Why is Valencia Water Co. being excluded from the LAFCO process? Does the Governance Committee really want to pick and choose which water companies must be subject to LAFCO and what parts of LAFCO law they must follow?

This water governance structure should not be sanctioned by the Legislature. Water companies must have some legally required public oversight, either from the CPUC or legislated public processes, including the Brown Act (California open meeting law), the Public Records Act and the Political Reform Act. And they must be subject to the Knox-Cortese Hertzberg Act.

Amendment 49 will eliminate even the small protection that the public sought regarding Valencia Water Co.’s evasion of the Brown Act. Does the Legislature really want to ensure that all information can be kept secret while this company moves through this state-legislated process and begins work on the Sustainable Ground Water Act?

Instead of creating a new, consolidated district that will manage water in the area, this proposal leaves huge and questionable gaps that will supposedly be addressed in the future.

The deferral of Valencia Water Co. and District 36 into the future leaves a hole in the middle of the district and the fate of over 30,000 connections to future actions by a board that has a bad record of not following its own laws. This is not acceptable.

Again, when asked how the state would ensure that Valencia Water Co. actually complies with the law in the future, a legislative staffer told me that people would have to sue. I thought that was the action we were trying to avoid?

The bill requires L.A. County’s LAFCO to oversee the consolidation of the district but picks and chooses which parts of LAFCO law will be followed. It specifically states that LAFCO may not require a vote. I believe this statement is unfair to the community that has strongly objected to the loss of its 60-year-old voting district. Why would the Legislature mandate the elimination of a vote?

Not only does the bill eliminate any possibility of the long-requested vote for residents of the Newhall County Water District, but it also eliminates any possibility of Valencia Water Co. being reconstituted as a voting district under County Water District law as has been pursued by some members of the public. (See section 29 of the bill.) Why is the Legislature seeking to eliminate any kind of local voter control over existing ground water agencies and prohibiting them access to laws that would allow the public to reconstitute water governance to their liking?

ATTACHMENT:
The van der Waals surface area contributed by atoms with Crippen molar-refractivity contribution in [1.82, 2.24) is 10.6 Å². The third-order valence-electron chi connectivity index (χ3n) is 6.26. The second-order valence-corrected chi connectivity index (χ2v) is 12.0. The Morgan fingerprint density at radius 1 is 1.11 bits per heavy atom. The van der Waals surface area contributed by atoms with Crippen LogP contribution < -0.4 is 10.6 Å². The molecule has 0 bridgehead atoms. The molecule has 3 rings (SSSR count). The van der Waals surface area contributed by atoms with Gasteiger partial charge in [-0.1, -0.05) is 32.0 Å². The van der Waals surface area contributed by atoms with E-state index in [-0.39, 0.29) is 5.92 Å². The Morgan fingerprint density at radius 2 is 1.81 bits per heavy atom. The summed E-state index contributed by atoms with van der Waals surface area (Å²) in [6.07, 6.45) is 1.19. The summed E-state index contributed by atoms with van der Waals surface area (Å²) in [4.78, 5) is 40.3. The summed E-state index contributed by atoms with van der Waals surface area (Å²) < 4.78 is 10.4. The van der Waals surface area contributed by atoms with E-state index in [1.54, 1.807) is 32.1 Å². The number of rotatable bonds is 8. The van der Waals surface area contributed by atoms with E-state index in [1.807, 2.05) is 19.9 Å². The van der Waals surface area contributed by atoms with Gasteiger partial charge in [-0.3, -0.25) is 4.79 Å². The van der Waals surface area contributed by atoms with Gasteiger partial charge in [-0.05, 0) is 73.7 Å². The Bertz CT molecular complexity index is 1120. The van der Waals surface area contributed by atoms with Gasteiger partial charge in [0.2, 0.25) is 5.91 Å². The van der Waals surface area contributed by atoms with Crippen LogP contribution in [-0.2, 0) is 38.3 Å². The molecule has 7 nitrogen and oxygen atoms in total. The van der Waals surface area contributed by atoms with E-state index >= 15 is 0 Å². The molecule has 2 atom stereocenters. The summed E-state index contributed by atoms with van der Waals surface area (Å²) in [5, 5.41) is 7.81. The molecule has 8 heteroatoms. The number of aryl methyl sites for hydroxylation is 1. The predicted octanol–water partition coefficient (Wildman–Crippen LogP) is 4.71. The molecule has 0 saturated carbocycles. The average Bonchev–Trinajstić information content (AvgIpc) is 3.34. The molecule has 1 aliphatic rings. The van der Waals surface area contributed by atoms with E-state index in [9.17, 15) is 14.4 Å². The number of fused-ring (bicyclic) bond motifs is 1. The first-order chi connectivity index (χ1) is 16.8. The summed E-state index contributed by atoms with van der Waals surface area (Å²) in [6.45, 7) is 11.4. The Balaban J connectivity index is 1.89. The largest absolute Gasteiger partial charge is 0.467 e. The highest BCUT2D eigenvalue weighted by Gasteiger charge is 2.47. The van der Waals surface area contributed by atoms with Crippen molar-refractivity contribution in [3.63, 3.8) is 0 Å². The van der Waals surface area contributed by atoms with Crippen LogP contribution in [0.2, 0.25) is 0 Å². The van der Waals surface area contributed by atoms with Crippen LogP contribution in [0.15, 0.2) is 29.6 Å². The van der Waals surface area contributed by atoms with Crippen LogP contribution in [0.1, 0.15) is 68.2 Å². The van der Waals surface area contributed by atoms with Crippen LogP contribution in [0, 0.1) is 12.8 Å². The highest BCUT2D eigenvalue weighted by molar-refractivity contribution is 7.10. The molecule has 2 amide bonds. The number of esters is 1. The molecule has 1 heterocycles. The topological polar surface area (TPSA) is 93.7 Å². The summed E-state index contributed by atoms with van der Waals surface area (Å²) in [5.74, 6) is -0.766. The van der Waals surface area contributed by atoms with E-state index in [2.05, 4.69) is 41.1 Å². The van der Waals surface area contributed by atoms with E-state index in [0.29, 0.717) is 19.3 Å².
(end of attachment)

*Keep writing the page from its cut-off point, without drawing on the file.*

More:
This water legislation is complicated. It should not be done in Sacramento where the public is virtually precluded from presenting their case and everything is done by paid lobbyists whom we locals are funding out of our water rates.

Don’t like the sound of this? Contact your state senators, Scott Wilk and Henry Stern, and let them know what you think.

 

Lynne Plambeck is president of Santa Clarita Organization for Planning and the Environment. Her opinions are her own.

 

 

Comment On This Story
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8 Comments

  1. Ilene Anderson says:

    Lynne- the detailed info and your advocacy are appreciated.

  2. huggeroftrees says:

    Good information to have and well written. Hope the rate payers of Newhall County Water take heed. Water water and not a drop to spear !

  3. claudia says:

    Thank you for all your informative commentary !

  4. jim says:

    It is apparent by the lack of interest in this issue that the service-fee paying, tax-paying, voting-age citizens of most of the SCV have no idea – or don’t care – what goes on in this valley.

    They seem to be taking their cue from the one government agency that seems to be completely blind to this particular issue – the Santa Clarita City Council.

    Now, I know that only 4 or 5 people may ever read this article and even less read the responses, but I have to wonder – is this how things are going to forever be?